What do we see when we look behind the walls of Australia's youth detention centres and prisons? What does our national report card look like?
We currently have a situation where we are unnecessarily incarcerating thousands of children each year - mostly on remand, and often for short, disruptive periods of time. More than half of these children are First Nations.
It is entirely possible to address the drivers of children's incarceration, but we need to first acknowledge children's imprisonment is a policy failure and secondly on a significant scale, resource genuine alternatives to incarceration. It's clear children are being managed in prisons, rather than receiving support, care, programs, education and opportunities in the community.
Data from the Australian Institute of Health and Welfare shows 97 per cent of children received into custody in 2020-2021 were unsentenced and 90 per cent of children released from custody were also released from unsentenced detention. About one-third of unsentenced children completed their remand period and received some form of sentence, but only 20 per cent of this cohort went on to be sentenced to detention.
The community-led alternatives for children available to most courts as diversionary and bail support options are currently extremely limited. There is also very limited access to specialist support for children who are at risk. However, for children who are able to access such support, the outcomes are extraordinarily effective.
For example, over the last 10 years Backtrack Youth Services in Armidale has supported more than 1000 children and young people at risk of criminal justice system involvement or entrenched in the justice system. The organisation is funded almost entirely with philanthropic money.
An impressive 87 per cent of the young people who leave Backtrack transition into employment or education.
A UNSW report of the impact of the program on the local community found a 35 per cent reduction in crime because of the engagement of young people in the program.
The most telling vindication of the truth of our assertion about the appalling lack of services and supports for the most marginalised and at risk kids in Australia came from governments themselves following the national meeting of attorneys-general last year.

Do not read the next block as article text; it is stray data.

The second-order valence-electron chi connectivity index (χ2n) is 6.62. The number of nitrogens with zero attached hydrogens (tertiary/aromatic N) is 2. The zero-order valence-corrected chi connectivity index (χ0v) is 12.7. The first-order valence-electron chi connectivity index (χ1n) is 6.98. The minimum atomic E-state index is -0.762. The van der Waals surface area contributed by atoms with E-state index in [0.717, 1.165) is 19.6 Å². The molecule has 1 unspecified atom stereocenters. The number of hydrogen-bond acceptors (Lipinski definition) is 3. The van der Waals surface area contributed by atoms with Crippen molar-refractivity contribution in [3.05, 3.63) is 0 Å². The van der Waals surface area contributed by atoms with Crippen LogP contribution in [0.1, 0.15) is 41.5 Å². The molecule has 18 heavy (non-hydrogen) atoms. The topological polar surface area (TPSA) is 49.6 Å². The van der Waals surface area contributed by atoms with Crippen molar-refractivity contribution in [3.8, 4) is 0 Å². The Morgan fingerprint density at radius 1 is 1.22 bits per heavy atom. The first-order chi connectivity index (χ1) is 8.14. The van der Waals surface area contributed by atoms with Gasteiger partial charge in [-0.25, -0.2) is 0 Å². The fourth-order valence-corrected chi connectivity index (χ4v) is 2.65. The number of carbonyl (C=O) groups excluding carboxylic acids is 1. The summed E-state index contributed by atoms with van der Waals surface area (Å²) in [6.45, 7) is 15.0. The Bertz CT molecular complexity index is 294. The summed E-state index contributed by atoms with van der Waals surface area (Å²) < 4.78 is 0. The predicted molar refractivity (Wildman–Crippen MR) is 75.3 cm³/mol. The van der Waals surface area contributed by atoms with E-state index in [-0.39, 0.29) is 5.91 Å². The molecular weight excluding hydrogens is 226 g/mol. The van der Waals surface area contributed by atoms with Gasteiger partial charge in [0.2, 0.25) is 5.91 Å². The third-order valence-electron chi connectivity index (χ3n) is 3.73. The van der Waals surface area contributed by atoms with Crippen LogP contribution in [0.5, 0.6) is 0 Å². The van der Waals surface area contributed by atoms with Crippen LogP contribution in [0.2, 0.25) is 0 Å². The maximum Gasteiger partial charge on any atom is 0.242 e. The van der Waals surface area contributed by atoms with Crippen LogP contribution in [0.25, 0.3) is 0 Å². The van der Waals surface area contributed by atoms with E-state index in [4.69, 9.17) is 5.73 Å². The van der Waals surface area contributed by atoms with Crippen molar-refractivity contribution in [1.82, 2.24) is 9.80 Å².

They issued a public statement confirming the lack of services and alternative options was the principal reason for failure to progress raising the age of criminal responsibility above the age of 10 in most jurisdictions.
Among adults, there has been a 44 per cent increase in the number of people in Australia's prisons in the last decade, and there are plans in almost all jurisdictions to build new prisons or to expand existing infrastructure. Even though they constitute 3 per cent of the population, 31 per cent of the people in prison are Aboriginal and Torres Strait Islander people, with even higher representation in some jurisdictions.
This is happening at a time when crime rates in most of the major categories are at an all-time low. There is no causal relationship between imprisonment rates and crime.
That is, crime reduction is not able to be explained by higher rates of incarceration but rather by a series of interrelated shifts in economic, cultural and social and justice policy.
The evidence confirms imprisonment for adults in Australia is not working to deter, rehabilitate or keep the community safer. More than half (59.9 per cent) of the people in prison in Australia have been in prison before - an increasing trend. In 2020-21, 45.2 per cent of people released from prison returned there within two years.
In Australia we spend more than $4.2 billion each year on prison operating costs, and more than $6 billion each year when we include capital costs. The cost of keeping someone in prison is around $107,638 each year.
Estimates of the cost of providing intensive, specialist community-based services with proven ability to keep people out of prison range from $8000 to $36,000 per person per year, with the higher cost arising where there were substantial disabilities involved. Residential treatment is more expensive, but still far cheaper and more effective in reducing recidivism than incarceration.
Our society is paying a huge price socially and economically for our record incarceration levels. The inevitable result of the current policies is to create an intergenerational underclass of people who go around and around the criminal justice system with all the attendant consequences of that for the individuals concerned, their families, communities and society as a whole.
Jailing is failing. There can be no doubt if governments invested in evidence-based alternatives to incarceration designed to break the cycle, judges and magistrates would have a much wider range of options for effective sentencing to reduce future offending, turn lives around and make the community safer.
In the words of Winston Churchill: "The first real principle which should guide anyone trying to establish a good system of prisons should be to prevent as many people as possible getting there at all."
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